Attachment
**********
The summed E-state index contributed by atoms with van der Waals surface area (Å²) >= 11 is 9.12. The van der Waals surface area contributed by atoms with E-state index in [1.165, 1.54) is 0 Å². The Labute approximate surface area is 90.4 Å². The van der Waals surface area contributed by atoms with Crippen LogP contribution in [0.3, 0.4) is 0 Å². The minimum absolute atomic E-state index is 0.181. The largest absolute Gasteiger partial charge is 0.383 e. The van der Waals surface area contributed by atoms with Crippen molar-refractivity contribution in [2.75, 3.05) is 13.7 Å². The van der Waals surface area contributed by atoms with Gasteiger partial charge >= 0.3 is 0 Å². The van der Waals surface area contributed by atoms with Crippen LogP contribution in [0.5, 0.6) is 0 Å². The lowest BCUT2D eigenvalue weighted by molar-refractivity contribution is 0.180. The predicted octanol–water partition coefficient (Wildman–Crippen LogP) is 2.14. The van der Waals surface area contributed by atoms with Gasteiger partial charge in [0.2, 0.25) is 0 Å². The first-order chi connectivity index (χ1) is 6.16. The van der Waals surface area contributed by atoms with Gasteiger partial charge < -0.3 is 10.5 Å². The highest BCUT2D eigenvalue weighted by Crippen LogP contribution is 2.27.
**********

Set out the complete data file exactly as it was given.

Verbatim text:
The summed E-state index contributed by atoms with van der Waals surface area (Å²) >= 11 is 9.12. The van der Waals surface area contributed by atoms with E-state index in [1.165, 1.54) is 0 Å². The Labute approximate surface area is 90.4 Å². The van der Waals surface area contributed by atoms with Crippen LogP contribution in [0.3, 0.4) is 0 Å². The minimum absolute atomic E-state index is 0.181. The largest absolute Gasteiger partial charge is 0.383 e. The van der Waals surface area contributed by atoms with Crippen molar-refractivity contribution in [2.75, 3.05) is 13.7 Å². The van der Waals surface area contributed by atoms with Gasteiger partial charge >= 0.3 is 0 Å². The van der Waals surface area contributed by atoms with Crippen LogP contribution in [0.5, 0.6) is 0 Å². The lowest BCUT2D eigenvalue weighted by molar-refractivity contribution is 0.180. The predicted octanol–water partition coefficient (Wildman–Crippen LogP) is 2.14. The van der Waals surface area contributed by atoms with Gasteiger partial charge in [0.2, 0.25) is 0 Å². The first-order chi connectivity index (χ1) is 6.16. The van der Waals surface area contributed by atoms with Gasteiger partial charge < -0.3 is 10.5 Å². The highest BCUT2D eigenvalue weighted by Crippen LogP contribution is 2.27.